There’s a certain Wikipedia article that always shocks people when I show it to them. Let me know if you have the same reaction.
But first, let me ask you — what do you think is the highest grossing entertainment franchise of all time?
The Wikipedia article answers this question, the list of highest-grossing media franchises:
The article ranks the world’s biggest media/entertainment franchises, estimating the revenue that each franchise has generated from a combination of books, films, video games, merchandise, and any other method of monetisation.
According to this article, the top three highest grossing media franchises in the world are Pokémon, Hello Kitty, and Winnie the Pooh.
From my experience, people are pretty shocked by this and no one ever seems to guess these three. Sometimes people guess Pokémon but I have never heard someone guess Hello Kitty or Winnie the Pooh. People mainly guess Star Wars (#5), Marvel (#10), Harry Potter (#11), or Batman (#14).
Someone at the company Titlemax made a helpful infographic summarising this list.
Some of my observations:
The biggest source of revenue for these franchises is generally physical merchandise.
There’s a famous story about Star Wars creator, George Lucas. Before the Star Wars films were even released, Lucas negotiated with 20th Century Fox to keep control over Star Wars licensing and merchandise in exchange for getting paid less cash upfront to make the movie. That single decision eventually made George Lucas a billionaire, as Star Wars merchandise and assorted products made significantly more revenue than the actual film’s box office revenue. No matter where franchises begin (comics, films, books, etc.), the physical merchandise based off franchises drive the most revenue.
For a country of 120 Million, Japan is significantly overrepresented in this list, being the source of creation for 40% of the world’s top twenty franchises.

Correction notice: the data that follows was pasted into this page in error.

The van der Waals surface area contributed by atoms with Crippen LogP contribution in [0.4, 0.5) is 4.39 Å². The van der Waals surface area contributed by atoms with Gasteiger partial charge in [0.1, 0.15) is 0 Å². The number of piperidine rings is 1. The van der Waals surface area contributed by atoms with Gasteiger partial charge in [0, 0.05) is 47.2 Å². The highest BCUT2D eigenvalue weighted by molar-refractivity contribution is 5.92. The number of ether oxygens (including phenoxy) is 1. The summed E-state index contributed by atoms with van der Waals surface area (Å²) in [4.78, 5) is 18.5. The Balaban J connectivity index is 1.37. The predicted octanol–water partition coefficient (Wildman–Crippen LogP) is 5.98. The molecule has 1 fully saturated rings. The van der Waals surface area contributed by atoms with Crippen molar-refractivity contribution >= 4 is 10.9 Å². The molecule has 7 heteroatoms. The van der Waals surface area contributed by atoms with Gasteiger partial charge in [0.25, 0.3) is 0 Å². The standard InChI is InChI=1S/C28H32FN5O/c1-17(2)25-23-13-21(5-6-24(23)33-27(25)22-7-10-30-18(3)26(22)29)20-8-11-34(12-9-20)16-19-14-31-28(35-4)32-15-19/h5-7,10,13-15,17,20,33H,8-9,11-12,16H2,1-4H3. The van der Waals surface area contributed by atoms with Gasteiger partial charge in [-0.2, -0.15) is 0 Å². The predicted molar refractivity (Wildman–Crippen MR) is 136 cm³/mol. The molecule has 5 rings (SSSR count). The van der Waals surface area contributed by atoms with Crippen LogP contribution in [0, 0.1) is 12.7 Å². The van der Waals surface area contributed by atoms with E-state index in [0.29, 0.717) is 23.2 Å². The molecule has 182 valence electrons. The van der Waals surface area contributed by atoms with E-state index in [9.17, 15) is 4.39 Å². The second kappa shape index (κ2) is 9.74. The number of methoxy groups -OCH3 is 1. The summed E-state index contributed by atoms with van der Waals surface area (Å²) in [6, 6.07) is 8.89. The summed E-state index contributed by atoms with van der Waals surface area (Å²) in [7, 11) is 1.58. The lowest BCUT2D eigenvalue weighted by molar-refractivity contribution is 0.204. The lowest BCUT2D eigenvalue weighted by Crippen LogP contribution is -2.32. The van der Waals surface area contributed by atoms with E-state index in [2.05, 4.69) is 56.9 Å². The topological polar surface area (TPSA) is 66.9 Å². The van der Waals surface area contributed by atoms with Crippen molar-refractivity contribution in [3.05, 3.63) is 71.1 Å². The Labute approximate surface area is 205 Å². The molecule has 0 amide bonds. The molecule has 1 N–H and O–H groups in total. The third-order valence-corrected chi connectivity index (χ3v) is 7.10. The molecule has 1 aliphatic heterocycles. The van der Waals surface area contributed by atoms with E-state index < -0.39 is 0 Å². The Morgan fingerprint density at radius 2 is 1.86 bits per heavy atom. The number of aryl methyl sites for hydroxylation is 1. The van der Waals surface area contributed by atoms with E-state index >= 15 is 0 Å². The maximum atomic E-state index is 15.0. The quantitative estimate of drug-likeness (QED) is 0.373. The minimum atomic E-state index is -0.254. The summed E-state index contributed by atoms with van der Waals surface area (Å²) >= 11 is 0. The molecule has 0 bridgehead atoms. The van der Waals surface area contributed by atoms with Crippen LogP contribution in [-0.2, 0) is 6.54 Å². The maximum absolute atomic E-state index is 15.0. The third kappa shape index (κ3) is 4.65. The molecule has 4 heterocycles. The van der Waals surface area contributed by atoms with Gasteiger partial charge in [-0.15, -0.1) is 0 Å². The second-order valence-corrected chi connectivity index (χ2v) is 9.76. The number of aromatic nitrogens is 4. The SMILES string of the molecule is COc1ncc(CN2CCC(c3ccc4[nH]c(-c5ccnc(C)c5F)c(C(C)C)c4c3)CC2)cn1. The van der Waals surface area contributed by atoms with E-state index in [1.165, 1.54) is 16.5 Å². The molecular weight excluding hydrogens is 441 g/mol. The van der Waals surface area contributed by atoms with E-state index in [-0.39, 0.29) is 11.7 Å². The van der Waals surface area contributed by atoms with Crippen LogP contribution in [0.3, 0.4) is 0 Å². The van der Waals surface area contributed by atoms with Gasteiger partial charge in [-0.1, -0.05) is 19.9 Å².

The Japanese franchise Anpanman made $60 Billion in revenue from merchandise and is the sixth largest in the world, bigger than Harry Potter. Yet not a single person from the US or UK has told me that they recognise Anpanman.
Does Japan just create better, more relatable stories and characters? Do Japanese franchises do a better job monetising their IP? Do Japanese fans spend more money on products related to their favourite franchises?
Here is another thing to consider — Japan was one of the largest and wealthiest countries in the second half of the twentieth century. And with many huge emerging markets getting wealthier, we will probably start seeing Chinese, Indian, Brazilian and Nigerian franchises on this list within the next twenty years.
As you go further down the list, you start seeing younger video game franchises, like Call of Duty, Grand Theft Auto, and FIFA.
The gaming industry is already larger than music and film industries combined. We’ll soon start seeing more characters and franchises created from video games first, rather than from films, comics, or TV shows. The creative energy and storytelling quality of video games has improved dramatically over the last few decades, which also makes video game franchises so much richer commercial opportunities.
If you start a new entertainment franchise today, you can learn a lot from this list.
A) Your biggest source of revenue from a franchise is likely going to be merchandise and assorted products. You should also consider how merchandise is evolving — it’s likely that digital merchandise (i.e. Fortnite skins, virtual stickers, in-app purchases) will eventually overtake physical merchandise.
B) Your biggest audience might be in Japan, or an emerging economy, rather than a developed Western economy. If you could create something as huge as Anpanman, with its primarily Asian audience, you will already be bigger than 99% of Western entertainment franchises like James Bond, Lord of The Rings, and The Simpsons.
C) Your new franchise doesn’t need to come from a book or series. Video games are already one of the world’s richest forms of storytelling and media. Approaching video games as another content channel will keep you on the right media trends.
And even if you’re an old brand, you can learn from some of the more vintage brands on this list and how they have stayed relevant.
If you take a closer look at Hello Kitty (created in 1974), you’ll see that they have recently partnered with e-sports brand FNATIC to launch a line of clothing.